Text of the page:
Graphic Of The Day: Romancing The Highways - A Half-Century History Of US Transit Funding
Driving The Highway Budget Myth: The "Last Bastion Of Socialism In America"
For over 5 decades, US transportation projects have been budgeted based on a pair of myths: that public transit funding is an increasing drain on Federal and state highway budgets; and, a corollary, that fuel taxes cover the costs of highways and bridges. These mistaken beliefs feed hostility toward bicyclists and pedestrians who transgress on 'something we drivers pay for.' (Never mind that bicyclists and pedestrians often drive cars and trucks.) Via::Streetsblog, Highway Funding: The Last Bastion of Socialism in America . AND Delucchi Study Finds That U.S. Motorists Do Not Pay Their WayPolitics On Route 66 The politics, then, have been driven by a sentiment that the non-driving public somehow 'feeds out of the public trough'. Like public transit was some kind of welfare system.
Look again the graphic. As the decades passed, the slope of accumulating expenditures remained steep for highways and relatively flat and low for public transit. No indication of significant trade-offs between the two (at least at the national scale).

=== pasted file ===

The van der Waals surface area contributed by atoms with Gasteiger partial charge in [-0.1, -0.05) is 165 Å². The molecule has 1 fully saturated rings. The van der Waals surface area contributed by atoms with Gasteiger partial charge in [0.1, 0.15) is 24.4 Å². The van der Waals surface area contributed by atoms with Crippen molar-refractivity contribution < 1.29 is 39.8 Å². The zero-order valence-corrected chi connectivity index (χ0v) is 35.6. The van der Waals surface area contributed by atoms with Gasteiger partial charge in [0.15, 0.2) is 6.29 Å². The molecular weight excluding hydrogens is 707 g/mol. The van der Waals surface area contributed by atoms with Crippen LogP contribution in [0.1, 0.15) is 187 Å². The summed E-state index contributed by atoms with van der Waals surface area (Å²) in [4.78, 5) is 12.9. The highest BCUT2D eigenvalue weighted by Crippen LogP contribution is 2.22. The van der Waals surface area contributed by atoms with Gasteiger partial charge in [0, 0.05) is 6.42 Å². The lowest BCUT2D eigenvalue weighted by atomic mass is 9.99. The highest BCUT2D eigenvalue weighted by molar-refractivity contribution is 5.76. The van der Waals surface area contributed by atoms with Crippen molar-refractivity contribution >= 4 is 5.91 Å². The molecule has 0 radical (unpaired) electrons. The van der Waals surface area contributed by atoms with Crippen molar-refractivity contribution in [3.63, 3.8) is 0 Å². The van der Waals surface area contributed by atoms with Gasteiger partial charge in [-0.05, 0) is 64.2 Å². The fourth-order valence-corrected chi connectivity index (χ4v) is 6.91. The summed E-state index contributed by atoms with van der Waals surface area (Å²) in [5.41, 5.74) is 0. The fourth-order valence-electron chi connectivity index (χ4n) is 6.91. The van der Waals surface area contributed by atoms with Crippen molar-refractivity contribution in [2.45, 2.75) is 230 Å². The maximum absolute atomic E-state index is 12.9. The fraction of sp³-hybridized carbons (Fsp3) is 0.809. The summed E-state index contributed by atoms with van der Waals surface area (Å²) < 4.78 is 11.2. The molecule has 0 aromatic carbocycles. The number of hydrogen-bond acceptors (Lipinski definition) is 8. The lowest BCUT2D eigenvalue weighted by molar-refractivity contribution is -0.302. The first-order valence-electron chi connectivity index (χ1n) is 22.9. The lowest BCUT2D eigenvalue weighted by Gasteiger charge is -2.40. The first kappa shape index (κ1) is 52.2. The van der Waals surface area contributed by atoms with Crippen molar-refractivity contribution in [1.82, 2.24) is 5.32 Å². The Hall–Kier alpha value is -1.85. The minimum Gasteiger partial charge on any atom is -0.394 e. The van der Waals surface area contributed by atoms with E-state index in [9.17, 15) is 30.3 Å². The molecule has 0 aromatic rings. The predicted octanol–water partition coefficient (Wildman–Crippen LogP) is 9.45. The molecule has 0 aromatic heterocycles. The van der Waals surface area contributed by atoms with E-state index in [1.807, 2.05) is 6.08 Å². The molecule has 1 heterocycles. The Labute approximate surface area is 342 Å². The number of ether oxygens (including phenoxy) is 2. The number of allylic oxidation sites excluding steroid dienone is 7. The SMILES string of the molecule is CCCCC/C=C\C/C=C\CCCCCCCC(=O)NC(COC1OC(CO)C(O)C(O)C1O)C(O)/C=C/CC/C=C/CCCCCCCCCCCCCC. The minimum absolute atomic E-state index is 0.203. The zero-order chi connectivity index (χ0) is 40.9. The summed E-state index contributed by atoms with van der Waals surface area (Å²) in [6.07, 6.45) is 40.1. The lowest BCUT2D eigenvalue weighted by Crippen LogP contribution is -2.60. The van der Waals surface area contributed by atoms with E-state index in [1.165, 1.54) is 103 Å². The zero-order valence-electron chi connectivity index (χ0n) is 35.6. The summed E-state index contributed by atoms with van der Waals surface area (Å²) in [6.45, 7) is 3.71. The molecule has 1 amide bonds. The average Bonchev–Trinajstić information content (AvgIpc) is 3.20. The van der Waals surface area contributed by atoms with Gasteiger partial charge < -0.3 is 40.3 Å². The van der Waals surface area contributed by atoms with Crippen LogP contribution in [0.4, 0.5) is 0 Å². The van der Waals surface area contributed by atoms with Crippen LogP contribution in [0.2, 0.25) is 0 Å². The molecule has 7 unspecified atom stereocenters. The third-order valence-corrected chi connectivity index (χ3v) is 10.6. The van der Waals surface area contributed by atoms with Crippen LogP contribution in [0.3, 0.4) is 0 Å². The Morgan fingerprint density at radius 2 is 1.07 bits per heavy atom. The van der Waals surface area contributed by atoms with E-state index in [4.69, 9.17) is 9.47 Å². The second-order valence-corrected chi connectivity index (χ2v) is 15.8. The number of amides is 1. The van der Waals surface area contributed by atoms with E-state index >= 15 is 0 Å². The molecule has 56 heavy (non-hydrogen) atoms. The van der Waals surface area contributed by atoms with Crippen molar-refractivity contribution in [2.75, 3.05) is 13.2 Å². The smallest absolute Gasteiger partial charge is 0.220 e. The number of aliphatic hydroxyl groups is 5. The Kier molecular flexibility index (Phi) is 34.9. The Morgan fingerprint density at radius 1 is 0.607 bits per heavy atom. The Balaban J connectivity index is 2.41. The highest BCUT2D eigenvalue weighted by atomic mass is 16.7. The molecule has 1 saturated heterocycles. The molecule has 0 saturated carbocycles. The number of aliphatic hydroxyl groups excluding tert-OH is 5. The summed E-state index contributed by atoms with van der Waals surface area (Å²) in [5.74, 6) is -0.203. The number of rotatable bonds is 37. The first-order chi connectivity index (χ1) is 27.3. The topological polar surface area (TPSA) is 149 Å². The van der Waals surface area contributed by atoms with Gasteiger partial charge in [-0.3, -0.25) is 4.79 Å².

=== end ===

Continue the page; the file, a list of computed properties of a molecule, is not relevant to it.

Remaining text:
As for belief that drivers pay-as-they-go, based on fuel taxes:-
...in the U.S., current tax and fee payments to the government by motor-vehicle users fall short of government expenditures related to motor-vehicle use by approximately 20-70 cents per gallon of all motor fuel.That would be before any proposed 'summer gas tax holiday,' as the McCain Presidential campaign has supported.
The facts support quite a different view than the myths. Public highway funding appears to have been by socialistic instincts: albeit for a majority public interest that also happened to create corporate wealth for both the car makers and the oil industry.
So...how do you overcome myths formed over a half-century?
Given: America is sufficiently fact-proof, these days, that no amount of graphics and peer reviewed study will make for a fast turnaround by elected officials.
Can a countervailing myth fill the disappearing chalice of Route-66? Widely held social myths take decades to change. Even "social networking," popular with only a minority of the populace, is not up to that task.
Only economic necessity can overcome the widely felt revulsion for being shoulder to shoulder with other humans and the attachment to vehicle as expression of personal freedom.
Public Outcry Can Make Politicians Walk
Intensive grass-roots lobbying could help, though. As our tipster points out:
the federal transportation funding bill is going to be coming up for reauthorization in 2009. I would suggest that U.S. enviros need to get focused on this. It's a big opportunity...